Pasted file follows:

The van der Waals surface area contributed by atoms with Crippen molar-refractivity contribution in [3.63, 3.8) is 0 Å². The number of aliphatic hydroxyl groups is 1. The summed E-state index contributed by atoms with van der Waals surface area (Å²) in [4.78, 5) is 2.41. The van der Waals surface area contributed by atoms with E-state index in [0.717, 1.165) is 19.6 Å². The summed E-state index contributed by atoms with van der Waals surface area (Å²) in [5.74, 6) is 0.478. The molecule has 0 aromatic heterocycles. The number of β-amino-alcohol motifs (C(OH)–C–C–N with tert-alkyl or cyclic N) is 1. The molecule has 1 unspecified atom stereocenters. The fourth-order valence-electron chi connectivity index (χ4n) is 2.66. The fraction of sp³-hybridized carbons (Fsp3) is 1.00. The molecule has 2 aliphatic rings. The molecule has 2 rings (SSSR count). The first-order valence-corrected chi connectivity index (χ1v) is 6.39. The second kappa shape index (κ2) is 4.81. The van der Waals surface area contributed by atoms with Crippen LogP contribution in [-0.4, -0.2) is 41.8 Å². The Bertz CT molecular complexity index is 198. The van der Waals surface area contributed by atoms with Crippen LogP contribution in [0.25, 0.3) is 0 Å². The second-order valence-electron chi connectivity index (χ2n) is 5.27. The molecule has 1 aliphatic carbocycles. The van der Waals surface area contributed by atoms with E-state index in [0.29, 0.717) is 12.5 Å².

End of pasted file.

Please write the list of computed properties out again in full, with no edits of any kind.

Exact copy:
The van der Waals surface area contributed by atoms with Crippen molar-refractivity contribution in [3.63, 3.8) is 0 Å². The number of aliphatic hydroxyl groups is 1. The summed E-state index contributed by atoms with van der Waals surface area (Å²) in [4.78, 5) is 2.41. The van der Waals surface area contributed by atoms with E-state index in [0.717, 1.165) is 19.6 Å². The summed E-state index contributed by atoms with van der Waals surface area (Å²) in [5.74, 6) is 0.478. The molecule has 0 aromatic heterocycles. The number of β-amino-alcohol motifs (C(OH)–C–C–N with tert-alkyl or cyclic N) is 1. The molecule has 1 unspecified atom stereocenters. The fourth-order valence-electron chi connectivity index (χ4n) is 2.66. The fraction of sp³-hybridized carbons (Fsp3) is 1.00. The molecule has 2 aliphatic rings. The molecule has 2 rings (SSSR count). The first-order valence-corrected chi connectivity index (χ1v) is 6.39. The second kappa shape index (κ2) is 4.81. The van der Waals surface area contributed by atoms with Crippen LogP contribution in [-0.4, -0.2) is 41.8 Å². The Bertz CT molecular complexity index is 198. The van der Waals surface area contributed by atoms with Crippen LogP contribution in [0.25, 0.3) is 0 Å². The second-order valence-electron chi connectivity index (χ2n) is 5.27. The molecule has 1 aliphatic carbocycles. The van der Waals surface area contributed by atoms with E-state index in [0.29, 0.717) is 12.5 Å².